But one of the major differences between ALEC and these organizations is that the group is not legally involved in lobbying. According to a report from NPR and Internal Revenue Service records, the American Legislative Exchange Council is nominally a 501c3 nonprofit. They are therefore not required to disclose who funds their conferences and who makes contributions to lawmakers through their organization. The NPR report goes on to say that conferences hosted by ALEC are often lavish affairs attended by major corporations which lawmakers are under no legal obligation to report as gifts or donations.

    Videos and photos from one recent ALEC conference show banquets, open bar parties and baseball games — all hosted by corporations. Tax records show the group spent $138,000 to keep legislators’ children entertained for the week.

    But the legislators don’t have to declare these as corporate gifts.

  11. ALEC leads the way to corporate governance
    By Nancy Lindsay

    Who’s writing the laws? ALEC, the American Legislative Exchange Council, is writing the laws. ALEC is described in the Nation magazine as “the Nation’s largest, non-partisan, individual public private membership association of state legislators” and is made up of 2,000 legislators and 300 corporate members.

    The Washington Spectator reports ALEC is the single largest source of pro-corporate anti-regulatory legislation in the country, and describes them as a “corporate funded corporate bill-mill, cross dressing as an association of state legislators.” The Nation wrote ”dozens of corporations are investing millions of dollars a year to write business-friendly legislation that is being made into law in statehouses coast to coast, with no regard to the public interest” says Bob Edgar of Common Cause.”

    According to the Washington Spectator, ALEC was founded in 1973 by a small right wing group of activists and elected officials such as Paul Weyrich, who with help from brewing magnate Joseph Coors, set up the Heritage Foundation. Buz Lukens another founder lost his seat in 1990 after being convicted of paying a 16 year old girl for sex. And Woody Jenkins whose campaign commission paid a fine for filing false disclosure forms while Tony Perkins (now director of the Christian right Family Research Council) was his campaign manager.

    The Nation also reports bills introduced in Virginia, Maryland, Arizona, Kansas, Oregon, Illinois and South Carolina, mirror the ALEC model’s with some state’s bill coming directly from ALEC written legislation. Stacks of new ALEC inspired laws passed in Ohio and Wisconsin with both governors former ALEC alums. Voter ID is an ALEC agenda with 33 states introducing voter ID laws. And the Nation magazine states-“Corporate donors retain veto power over the language, which is developed by the secretive task forces”.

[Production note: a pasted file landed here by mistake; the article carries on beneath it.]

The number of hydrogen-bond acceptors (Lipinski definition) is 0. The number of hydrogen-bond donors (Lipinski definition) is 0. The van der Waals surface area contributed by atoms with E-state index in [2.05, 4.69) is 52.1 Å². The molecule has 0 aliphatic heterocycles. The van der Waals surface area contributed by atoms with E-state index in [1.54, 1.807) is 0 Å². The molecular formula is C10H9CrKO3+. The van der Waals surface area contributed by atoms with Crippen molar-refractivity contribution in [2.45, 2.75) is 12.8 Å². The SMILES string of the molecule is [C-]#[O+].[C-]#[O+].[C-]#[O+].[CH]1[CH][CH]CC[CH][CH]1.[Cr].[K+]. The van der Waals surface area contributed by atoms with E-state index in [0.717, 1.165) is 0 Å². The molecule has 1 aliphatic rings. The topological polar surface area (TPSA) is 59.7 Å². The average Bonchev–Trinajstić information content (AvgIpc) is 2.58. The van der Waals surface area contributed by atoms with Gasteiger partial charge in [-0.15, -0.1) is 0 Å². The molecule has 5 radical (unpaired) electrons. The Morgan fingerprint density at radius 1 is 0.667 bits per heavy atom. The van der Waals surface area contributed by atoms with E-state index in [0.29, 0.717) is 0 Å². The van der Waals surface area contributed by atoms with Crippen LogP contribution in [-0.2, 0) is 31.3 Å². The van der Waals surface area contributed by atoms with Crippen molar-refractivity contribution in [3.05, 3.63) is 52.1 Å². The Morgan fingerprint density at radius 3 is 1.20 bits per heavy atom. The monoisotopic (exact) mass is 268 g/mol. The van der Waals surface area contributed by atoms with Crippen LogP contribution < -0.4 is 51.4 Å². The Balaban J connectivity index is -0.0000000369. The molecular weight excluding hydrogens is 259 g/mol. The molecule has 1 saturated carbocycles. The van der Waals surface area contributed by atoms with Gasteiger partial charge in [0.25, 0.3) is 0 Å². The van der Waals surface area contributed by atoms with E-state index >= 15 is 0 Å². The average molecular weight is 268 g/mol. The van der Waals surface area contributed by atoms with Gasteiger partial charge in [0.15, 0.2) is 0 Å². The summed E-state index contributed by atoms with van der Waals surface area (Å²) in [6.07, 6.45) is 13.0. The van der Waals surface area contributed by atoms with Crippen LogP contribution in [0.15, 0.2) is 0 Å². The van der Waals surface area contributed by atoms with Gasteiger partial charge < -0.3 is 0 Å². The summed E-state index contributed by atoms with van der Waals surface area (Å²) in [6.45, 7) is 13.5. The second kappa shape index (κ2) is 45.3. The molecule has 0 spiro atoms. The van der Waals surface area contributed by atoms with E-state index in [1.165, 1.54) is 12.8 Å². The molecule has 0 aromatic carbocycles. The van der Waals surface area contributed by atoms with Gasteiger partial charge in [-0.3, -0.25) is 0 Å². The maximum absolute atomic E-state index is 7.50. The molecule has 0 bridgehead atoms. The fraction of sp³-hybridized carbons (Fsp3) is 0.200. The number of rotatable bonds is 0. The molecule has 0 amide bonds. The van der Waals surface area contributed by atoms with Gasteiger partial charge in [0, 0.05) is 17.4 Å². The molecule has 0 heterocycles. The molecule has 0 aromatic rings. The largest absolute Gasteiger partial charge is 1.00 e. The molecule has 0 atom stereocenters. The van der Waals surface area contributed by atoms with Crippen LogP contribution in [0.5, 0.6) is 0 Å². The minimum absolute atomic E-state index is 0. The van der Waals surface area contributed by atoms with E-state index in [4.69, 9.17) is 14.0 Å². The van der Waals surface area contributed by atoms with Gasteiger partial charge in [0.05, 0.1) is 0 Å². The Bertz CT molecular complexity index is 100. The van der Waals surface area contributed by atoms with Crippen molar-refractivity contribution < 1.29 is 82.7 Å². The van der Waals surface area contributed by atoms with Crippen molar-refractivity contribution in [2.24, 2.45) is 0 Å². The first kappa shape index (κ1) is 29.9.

The Spectator lists some of the corporations supporting ALEC as Koch Industries; Exxon-Mobil; Wal-Mart; AT&T Services; and GlaxoSmithKline. ALEC’s private enterprise board includes Exxon-Mobil; Koch Industries; Entergy, and Peabody Coal.

    Between the secretive writing of legislation and the legalized corporate ownership of politicians, thanks to Supreme Court‘s Citizens United ruling, it seems pretty well sewn up to be a corporate government against the people. Real issues affecting the lives of everyday Americans will not be addressed by any politician; their corporate masters won‘t allow it. The problem is, with all the corporate money being paid to buy the politicians, and pay the media to overlook; spin & whitewash the issues, most people see only the PR spin, and are hoodwinked… they buy it “hook, line and sinker“, and even clamor for more of the same.

  12. Can government demand that flyers show ID when traveling?
    Can government require issuance of a picture ID in order to drive a car?
    Can government compel patients to show ID when picking up narcotic prescriptions? Or just buying a decongestant?
    Can the government postal service require ID when picking up a package?
    Can government compel ID checks when purchasing alcohol?
    Can government demand ID to issue a marriage license?


    Does voter fraud disenfranchise legitimate voters?

    NO, because it is a myth.

    Voting is a RIGHT, all of your examples are not Constitutional rights. They are commerce or privileges. When measures are imposed that make it difficult or impossible to exercise a right then the measure should be rejected.

  13. So we have a widespread group in society that does not travel, does not drive, does not drink, does not receive medical care, does not use mail services, and does not get married?